Neural Networks: In ML, neural networks are a tool in classification problems and incorporate concepts from neuroscience such as how human brains function. They’re used when the data points have multiple independent dimensions but can take only one output value. Neural networks consist of multiple hidden layers of neurons with different activation functions at each layer and a final layer for producing results. They’re used to solve problems that are non-linear or otherwise difficult to tackle using other algorithms.
The two most common activation functions include sigmoid (also called logistic function) and step. Support Vector Machines (SVM): SVM is known as the “Northeast” algorithm in several academic circles; it’s widely considered to be the best supervised discriminative learning model available today for classification problems. It’s particularly useful when there’s only one target label, that data points are linearly separable/contiguous, and that samples from all classes are roughly the same size.
However, SVM is also known to be unstable and expensive for most real-world problems. SVMs fall into either the linear or the non-linear category depending on whether their decision boundary corresponds to a hyperplane or not. Tree-based algorithms: Many classification problems can be represented as a tree structure where every internal node represents a test with boolean value and an edge between two nodes indicates that if we take the right path at one node we must go left at the other to get out of it (examples include C4.5, CHAID, etc.). Decision trees are used when data points have multiple independent dimensions but can take only one output value; they’re designed through recursive binary splitting (splitting at the node with maximum information gain).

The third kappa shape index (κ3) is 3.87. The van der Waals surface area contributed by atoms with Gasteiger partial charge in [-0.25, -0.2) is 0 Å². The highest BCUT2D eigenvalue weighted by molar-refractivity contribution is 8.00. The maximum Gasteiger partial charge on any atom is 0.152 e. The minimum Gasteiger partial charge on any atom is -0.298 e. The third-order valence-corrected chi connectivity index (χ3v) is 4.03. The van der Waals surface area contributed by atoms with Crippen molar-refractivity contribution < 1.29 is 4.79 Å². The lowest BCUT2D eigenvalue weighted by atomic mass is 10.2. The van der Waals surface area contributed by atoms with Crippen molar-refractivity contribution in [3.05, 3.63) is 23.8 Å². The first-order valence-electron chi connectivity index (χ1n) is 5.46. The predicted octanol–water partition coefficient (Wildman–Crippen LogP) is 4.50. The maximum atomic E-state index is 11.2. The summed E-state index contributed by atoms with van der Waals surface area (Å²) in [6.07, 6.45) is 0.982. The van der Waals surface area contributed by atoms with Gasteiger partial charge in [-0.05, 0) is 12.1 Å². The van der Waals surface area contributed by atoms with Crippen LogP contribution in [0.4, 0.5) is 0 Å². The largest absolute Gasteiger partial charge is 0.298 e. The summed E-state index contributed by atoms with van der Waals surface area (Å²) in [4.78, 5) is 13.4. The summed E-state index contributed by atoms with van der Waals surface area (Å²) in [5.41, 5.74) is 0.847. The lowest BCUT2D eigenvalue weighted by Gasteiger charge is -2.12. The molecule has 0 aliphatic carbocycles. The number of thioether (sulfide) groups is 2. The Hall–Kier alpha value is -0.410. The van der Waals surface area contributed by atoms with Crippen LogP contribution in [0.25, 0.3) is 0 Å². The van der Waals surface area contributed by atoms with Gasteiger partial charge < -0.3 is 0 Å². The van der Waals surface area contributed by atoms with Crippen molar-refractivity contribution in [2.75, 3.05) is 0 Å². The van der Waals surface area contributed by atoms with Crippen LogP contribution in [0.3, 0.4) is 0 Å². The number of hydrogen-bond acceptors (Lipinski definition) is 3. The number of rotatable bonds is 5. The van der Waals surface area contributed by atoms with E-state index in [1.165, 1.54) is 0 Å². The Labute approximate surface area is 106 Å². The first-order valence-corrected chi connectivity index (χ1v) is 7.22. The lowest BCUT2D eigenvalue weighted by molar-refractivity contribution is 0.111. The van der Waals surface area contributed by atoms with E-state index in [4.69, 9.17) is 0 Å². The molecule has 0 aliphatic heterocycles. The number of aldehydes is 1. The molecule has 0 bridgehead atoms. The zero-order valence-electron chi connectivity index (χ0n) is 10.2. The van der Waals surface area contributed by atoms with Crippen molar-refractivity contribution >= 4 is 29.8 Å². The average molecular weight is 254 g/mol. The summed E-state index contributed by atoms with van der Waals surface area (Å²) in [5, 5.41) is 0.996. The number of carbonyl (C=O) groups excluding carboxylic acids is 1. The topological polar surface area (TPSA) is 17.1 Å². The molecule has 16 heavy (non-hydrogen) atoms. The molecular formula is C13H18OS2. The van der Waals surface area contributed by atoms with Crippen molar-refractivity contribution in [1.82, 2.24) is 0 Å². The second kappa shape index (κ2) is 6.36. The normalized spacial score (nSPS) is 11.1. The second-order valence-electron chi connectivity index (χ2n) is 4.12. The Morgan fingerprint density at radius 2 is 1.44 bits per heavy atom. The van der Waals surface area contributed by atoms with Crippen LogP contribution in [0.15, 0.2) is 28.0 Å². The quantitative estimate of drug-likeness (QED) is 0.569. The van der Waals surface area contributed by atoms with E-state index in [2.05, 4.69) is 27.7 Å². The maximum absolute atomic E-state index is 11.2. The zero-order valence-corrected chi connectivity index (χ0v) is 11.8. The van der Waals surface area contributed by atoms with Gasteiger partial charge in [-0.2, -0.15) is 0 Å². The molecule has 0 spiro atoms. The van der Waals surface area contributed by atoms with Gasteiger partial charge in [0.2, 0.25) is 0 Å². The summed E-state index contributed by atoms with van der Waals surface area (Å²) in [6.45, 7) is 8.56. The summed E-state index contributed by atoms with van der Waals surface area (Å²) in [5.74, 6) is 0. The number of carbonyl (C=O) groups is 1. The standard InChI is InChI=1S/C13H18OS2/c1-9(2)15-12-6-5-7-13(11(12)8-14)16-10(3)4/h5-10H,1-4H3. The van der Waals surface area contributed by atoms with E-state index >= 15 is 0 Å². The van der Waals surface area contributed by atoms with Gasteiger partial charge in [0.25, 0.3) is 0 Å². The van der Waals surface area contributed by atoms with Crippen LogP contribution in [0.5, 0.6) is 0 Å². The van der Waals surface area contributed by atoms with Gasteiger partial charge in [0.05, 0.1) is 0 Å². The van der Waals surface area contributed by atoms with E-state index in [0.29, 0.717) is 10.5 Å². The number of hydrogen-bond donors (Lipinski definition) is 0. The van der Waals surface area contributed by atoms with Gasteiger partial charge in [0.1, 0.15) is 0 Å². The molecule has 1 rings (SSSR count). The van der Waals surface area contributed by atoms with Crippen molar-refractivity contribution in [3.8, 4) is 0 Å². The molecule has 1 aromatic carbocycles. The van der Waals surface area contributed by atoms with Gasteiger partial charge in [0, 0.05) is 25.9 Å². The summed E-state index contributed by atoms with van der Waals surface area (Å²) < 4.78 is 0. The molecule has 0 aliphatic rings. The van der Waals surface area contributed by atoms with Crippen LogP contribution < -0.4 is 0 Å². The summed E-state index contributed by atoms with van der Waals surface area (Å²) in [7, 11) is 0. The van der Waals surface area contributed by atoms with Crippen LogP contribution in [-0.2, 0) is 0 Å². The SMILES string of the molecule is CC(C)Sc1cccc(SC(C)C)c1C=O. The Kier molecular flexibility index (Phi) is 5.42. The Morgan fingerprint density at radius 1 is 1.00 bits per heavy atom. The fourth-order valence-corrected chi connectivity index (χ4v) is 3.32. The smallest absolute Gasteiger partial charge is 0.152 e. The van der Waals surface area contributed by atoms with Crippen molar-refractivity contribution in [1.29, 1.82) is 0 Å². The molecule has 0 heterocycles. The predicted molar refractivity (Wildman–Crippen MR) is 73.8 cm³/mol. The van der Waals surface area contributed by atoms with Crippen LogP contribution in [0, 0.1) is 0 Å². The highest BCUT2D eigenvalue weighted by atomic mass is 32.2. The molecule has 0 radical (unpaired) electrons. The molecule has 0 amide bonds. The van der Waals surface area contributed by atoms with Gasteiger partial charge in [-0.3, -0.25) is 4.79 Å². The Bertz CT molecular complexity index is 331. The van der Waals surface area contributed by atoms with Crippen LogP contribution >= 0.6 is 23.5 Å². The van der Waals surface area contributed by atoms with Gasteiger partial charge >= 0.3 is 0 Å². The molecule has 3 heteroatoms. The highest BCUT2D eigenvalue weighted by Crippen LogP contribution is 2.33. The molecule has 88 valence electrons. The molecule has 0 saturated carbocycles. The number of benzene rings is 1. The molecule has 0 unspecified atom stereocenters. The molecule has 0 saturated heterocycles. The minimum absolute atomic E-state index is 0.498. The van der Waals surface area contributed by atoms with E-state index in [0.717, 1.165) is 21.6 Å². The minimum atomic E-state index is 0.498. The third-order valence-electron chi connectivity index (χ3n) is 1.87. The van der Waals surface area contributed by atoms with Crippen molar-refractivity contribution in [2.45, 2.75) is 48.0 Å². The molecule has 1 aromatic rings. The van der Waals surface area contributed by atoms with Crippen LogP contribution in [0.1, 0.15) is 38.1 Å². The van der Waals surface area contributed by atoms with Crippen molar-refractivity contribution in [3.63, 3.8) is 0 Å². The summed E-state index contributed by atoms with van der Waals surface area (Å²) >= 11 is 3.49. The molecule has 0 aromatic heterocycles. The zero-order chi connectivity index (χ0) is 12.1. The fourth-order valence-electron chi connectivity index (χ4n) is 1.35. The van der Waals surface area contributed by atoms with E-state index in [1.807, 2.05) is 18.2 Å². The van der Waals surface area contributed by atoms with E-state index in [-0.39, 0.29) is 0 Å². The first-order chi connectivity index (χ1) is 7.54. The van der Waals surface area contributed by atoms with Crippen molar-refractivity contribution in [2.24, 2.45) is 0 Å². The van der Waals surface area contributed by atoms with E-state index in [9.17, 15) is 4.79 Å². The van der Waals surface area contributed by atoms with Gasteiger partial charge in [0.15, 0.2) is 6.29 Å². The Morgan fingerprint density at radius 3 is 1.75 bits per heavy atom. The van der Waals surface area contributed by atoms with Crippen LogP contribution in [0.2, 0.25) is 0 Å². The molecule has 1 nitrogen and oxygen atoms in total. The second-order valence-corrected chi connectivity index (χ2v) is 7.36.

Tree-based algorithms: C4.5 and CHAID are the two most popular examples of Decision Tree Learning. Boosting: Boosting is an ensemble learning technique that’s often used when the data points have multiple independent dimensions but can take only one output value (examples include AdaBoost, GBDT, etc.). It basically involves training a number of weak classifiers by using some initial probability distribution and then combining them in order to deliver better results than what each individual classifier would deliver on its own. It was initially developed for tackling problems with imbalanced classes (where one class is present in much larger numbers compared to others).
Machine learning algorithms are programs/ models that learn from data and improve from experience regardless of the intervention of human beings. Machine learning is pure mathematics or number game only. Algorithms work by understanding this game that underlines all algorithms.